After coming in second to two-time former Mayor Paul Soglin by a narrow margin, incumbent Mayor Dave Cieslewicz appeared before a small group of supporters Tuesday night at Marigold Kitchen just off the Capitol Square.
"It's going to be a close race, again," he said to his supporters. "But I'm looking forward to it, and I hope you're looking forward to it as well. It's a chance for Madison to choose opportunity and success just like they did eight years ago."
The gathering attracted about 35 to 40 people at its peak. Voters, volunteers, donors were treated to a small spread of Mediterranean food and a laid-back atmosphere in the small downtown establishment. White tablecloths, candle votives, and small floral arrangements topped the long family style tables which had been pushed to the wall.
No televisions competed with the acoustic guitar music. Instead, two laptops were set up near the front for smart-phone-less supporters to check the results while they waited for Cieslewicz to arrive.
Denise Runde, a policy initiatives advisor at Wisconsin Medicade and a Cieslewicz donor, was one of the first to show. She spoke confidently about the race, but expressed wariness with what she sensed as a damaging trend toward apathy in non-national elections.
"I'm optimistic but not secure," said Runde. She expressed concern that a lack of turnout might eventually lead to a divide between elected officials and actual public sentiment.
"Look at the number of people voting and compare it to the turnout at the Capitol today," she said, referring to the public employees unions' mobilization against the proposed budget that continued Tuesday night as Union workers and UW students staged a sleep-in at the Capitol. "You have to wonder how many people who were out there actually voted in the first place.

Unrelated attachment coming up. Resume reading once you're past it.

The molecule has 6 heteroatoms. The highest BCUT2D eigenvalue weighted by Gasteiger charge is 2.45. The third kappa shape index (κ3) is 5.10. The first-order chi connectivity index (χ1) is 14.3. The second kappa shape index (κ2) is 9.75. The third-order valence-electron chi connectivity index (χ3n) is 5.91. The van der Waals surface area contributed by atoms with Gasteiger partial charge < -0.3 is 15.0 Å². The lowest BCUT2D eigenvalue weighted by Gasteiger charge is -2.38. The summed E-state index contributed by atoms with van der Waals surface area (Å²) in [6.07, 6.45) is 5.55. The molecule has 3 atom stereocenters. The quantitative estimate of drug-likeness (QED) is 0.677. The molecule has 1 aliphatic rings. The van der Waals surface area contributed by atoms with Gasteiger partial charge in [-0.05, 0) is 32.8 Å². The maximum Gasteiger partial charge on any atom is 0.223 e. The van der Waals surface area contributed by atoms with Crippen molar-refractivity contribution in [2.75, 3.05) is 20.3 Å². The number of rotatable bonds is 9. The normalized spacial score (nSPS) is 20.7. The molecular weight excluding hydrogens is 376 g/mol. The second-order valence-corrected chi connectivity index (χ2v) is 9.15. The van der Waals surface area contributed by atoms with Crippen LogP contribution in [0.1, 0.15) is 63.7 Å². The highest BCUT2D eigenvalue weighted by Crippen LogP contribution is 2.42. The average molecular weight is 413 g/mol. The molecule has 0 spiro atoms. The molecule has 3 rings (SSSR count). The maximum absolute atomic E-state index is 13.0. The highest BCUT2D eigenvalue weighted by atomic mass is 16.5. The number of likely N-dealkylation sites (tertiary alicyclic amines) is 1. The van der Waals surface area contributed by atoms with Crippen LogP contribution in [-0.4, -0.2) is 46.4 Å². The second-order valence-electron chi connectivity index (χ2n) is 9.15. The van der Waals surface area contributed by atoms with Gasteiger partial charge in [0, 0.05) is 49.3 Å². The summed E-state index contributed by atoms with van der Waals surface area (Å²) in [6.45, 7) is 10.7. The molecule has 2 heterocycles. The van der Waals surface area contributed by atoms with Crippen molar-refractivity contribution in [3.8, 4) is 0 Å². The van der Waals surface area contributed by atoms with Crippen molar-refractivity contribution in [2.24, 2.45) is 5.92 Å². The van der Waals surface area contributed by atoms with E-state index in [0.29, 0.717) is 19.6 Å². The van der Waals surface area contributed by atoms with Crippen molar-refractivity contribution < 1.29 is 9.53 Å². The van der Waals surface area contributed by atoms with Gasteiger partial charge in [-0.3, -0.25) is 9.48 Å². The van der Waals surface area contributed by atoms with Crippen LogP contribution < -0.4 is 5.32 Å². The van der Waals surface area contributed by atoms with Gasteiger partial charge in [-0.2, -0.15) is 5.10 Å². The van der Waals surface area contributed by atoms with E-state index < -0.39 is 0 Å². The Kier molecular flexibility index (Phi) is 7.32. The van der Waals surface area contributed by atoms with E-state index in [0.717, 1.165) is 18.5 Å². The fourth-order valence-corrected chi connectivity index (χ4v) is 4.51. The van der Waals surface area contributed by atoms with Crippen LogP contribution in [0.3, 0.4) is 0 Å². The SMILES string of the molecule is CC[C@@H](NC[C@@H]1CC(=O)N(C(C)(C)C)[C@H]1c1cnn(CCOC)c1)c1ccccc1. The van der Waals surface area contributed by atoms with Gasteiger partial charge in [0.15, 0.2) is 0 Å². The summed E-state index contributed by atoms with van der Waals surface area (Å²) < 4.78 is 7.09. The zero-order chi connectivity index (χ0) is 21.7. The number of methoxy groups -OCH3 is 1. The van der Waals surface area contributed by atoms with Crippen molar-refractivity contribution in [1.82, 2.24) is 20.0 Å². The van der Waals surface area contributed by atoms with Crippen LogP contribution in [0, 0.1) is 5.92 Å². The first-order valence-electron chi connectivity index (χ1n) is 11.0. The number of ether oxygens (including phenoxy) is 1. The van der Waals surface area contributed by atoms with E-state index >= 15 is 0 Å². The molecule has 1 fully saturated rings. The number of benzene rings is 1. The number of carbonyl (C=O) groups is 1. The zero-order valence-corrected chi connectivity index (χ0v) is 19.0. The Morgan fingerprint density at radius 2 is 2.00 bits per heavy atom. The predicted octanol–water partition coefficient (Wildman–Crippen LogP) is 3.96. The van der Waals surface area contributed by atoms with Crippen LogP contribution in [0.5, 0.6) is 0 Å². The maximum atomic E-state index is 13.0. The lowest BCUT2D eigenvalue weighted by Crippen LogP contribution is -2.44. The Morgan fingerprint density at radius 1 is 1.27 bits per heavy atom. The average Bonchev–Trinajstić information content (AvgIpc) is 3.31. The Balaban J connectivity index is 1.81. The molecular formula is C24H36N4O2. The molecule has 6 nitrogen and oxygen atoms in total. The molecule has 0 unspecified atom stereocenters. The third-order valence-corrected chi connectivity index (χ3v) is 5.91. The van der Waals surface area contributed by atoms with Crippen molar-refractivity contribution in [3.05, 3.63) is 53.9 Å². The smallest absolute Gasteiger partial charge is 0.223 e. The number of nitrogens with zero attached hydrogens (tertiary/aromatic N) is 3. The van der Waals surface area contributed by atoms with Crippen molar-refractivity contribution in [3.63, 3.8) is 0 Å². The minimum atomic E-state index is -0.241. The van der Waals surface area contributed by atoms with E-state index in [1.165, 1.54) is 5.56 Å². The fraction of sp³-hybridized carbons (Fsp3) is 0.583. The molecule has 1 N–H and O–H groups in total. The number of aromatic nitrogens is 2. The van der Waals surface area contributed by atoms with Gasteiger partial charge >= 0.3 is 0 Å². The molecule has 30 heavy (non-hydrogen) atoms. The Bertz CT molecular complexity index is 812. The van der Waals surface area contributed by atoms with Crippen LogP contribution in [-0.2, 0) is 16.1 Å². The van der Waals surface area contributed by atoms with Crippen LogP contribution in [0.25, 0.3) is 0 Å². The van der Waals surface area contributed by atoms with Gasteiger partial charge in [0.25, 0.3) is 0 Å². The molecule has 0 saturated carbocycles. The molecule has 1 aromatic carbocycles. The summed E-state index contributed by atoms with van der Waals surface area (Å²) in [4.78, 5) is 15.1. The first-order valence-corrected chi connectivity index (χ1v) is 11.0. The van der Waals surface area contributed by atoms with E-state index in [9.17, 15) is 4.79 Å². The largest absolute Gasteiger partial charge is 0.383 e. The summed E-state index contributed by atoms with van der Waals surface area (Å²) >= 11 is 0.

Runde also thinks a Soglin victory on April 5 could be the final step in a three part (national, state, local) shift rightward. "I'm kind of afraid of this wave - and I hate to call it that. But it could end up affecting a lot of things we take for granted."
At a nearby table, Adam Brabender, who has worked in social services and is currently living in Madison and commuting to UW-Whitewater for class, said he's been active in Wisconsin Democratic politics for about a decade. He expressed an unexpected opinion of Cieslewicz opponent Paul Soglin.
"I was dissapointed Soglin decided not to run for County Exec," said Brabender. Though he mentioned he supported Joe Parisi in the County Executive Primary, Brabender said, "I think Soglin would be firmer with the governor."
By 8:30, it was clear that Cieslewicz would move on to the next round of the mayoral race. Still, it wasn't until after 9 pm that the mayor entered Marigold Kitchen to applause, looking tired but pleased. He greeted nearly every person in the room with a brief handshake, and after an introduction took the floor to speak.
"The preseason is over and now we're on to the regular season," said Cieslewicz. "It's close, and we knew it would be. But that gives us an opportunity to talk about the record and our policy."
Cieslewicz made special effort to mention the group representing Firefighter's Local 331, a group that has endorsed him. Though firefighters wouldn't be excluded by the proposed budget bill, Cieslewicz took their support as a sign of his strength with the unions. "What's going on down the street, that's a real fight."